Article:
Let us call a Religion or Moral Scheme's deontic code complete if it prescribes an action at every moment in time for its votary.  This means that the votary never incurs an opportunity cost- there was literally nothing else he could conscionably do- and hence experiences 'zero regret' with respect to his actions if he is a true believer.

If the moral code is not known to be complete but a 'zero-regret' trajectory is feasible for a particular votary, then, by the Szpilrayn extension theorem, we know the moral code is complete for that agent.

Can this moral code be complete for any arbitrary agent? Yes, if there is a choice sequence through Stalnaker-Lewis closest possible worlds such that the ideal agent's world deforms continuously into that of the arbitrary agent so that the feasible zero regret trajectory of the former maps onto the decision space of the latter

Alternatively, we could define a coordination game whose correlated equilibrium expresses the same thing. This enables us to use information contained in the 'zero regret' stipulation regarding the ideal agent's trajectory.
Imagine two players in a coordination game who are both privately informed by an omniscient being about how to act. One is told to behave like the ideal agent and given signals so as to make decisions she won't regret. The other is told to behave like the arbitrary agent and given signals to make decisions which the other player would not regret were she in the shoes of the arbitrary agent.
The omniscient being can now construct a pay-off mechanism such that no signals need be given. Hart & Mas-Collel have shown that knowledge of this pay-off matrix is sufficient for the correlated equilibrium to be achieved. Thus, we don't have to have an omniscient being at all. We have shown there must be some game where the Hannan consistent strategy gets us to the result we need.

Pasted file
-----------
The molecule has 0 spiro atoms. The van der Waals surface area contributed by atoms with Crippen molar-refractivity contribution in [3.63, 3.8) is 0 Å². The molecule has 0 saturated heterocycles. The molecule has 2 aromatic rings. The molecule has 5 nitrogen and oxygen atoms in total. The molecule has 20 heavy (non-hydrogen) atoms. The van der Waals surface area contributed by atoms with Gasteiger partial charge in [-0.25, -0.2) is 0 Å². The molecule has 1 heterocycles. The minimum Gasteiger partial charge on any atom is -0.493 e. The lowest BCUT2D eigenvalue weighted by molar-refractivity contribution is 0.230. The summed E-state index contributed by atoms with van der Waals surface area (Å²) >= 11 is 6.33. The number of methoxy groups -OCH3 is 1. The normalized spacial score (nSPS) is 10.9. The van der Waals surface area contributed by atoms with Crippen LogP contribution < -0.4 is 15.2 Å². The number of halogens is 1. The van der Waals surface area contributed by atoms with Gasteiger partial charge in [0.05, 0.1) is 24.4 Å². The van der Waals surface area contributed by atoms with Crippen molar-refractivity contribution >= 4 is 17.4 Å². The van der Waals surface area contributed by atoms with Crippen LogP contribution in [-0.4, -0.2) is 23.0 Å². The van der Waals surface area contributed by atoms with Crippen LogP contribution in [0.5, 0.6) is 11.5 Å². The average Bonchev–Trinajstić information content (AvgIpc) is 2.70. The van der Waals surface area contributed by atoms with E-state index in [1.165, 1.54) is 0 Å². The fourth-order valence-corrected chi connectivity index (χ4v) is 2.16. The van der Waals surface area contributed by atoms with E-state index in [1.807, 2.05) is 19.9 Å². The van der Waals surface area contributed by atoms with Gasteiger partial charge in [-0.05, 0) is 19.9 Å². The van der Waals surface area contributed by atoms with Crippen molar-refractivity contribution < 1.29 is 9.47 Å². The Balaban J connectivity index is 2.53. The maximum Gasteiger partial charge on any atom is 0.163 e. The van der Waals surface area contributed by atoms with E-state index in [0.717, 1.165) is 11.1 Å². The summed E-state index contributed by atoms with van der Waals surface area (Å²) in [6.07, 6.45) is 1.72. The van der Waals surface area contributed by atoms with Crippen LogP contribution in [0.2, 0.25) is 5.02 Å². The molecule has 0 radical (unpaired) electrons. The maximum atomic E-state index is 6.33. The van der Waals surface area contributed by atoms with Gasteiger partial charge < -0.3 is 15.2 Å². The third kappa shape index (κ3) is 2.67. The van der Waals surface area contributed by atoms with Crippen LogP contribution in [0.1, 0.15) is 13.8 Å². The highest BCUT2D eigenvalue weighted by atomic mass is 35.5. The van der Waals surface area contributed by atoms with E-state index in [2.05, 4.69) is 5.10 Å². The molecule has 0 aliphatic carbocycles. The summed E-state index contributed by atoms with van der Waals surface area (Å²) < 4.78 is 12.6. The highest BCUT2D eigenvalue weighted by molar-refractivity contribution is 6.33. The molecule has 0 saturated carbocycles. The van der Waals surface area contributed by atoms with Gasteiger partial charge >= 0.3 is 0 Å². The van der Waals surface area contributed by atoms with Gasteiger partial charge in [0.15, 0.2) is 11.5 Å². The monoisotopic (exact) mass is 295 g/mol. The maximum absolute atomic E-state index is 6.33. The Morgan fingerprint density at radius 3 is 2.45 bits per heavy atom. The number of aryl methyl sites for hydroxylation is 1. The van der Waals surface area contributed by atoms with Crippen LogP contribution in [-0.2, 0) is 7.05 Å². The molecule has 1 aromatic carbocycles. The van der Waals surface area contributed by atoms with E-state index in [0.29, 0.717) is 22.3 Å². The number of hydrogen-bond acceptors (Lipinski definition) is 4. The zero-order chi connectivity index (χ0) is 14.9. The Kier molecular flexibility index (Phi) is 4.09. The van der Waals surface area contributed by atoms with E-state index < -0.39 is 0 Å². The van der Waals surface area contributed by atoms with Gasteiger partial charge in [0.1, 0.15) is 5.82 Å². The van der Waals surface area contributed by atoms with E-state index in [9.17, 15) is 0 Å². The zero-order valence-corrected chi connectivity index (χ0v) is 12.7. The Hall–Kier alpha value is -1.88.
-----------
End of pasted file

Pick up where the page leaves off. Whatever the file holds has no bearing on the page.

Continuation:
Thus we know a complete deontic code for everybody must exist if there is a feasible 'zero-regret' trajectory for even just one votary of it.

Let us look at this another way. Suppose I believe Mother Theresa could have lived a life in obedience to a deontic code which I myself believe in and that if she had done so she would have had no regrets nor faced any dilemmas. Is this sufficient information for everybody to, in good-faith, agree that there must be a complete moral code for me as well- even though I am a man, not a woman, and live in a different world with different opportunities and different threats?
The answer is yes.
Suppose every rational, non antagonomic, person who ever had or will have a view on this topic were endowed with infinitely long lives and infinite information and computing power and that they were all put in a room together and asked to decide on this question.  Then, sooner or later there would be something like 'Aumann agreement' between them as to what Mother Theresa would do in my shoes. Of course, this consensus might only be achieved very very long after the Universe has been destroyed. Still, this suffices as an 'existence proof' that so long as Mother Theresa had a feasible zero regret trajectory and I believe I should do what she would do in my shoes, then there is a complete moral code for me which is 'objective' but which might be beyond my ken.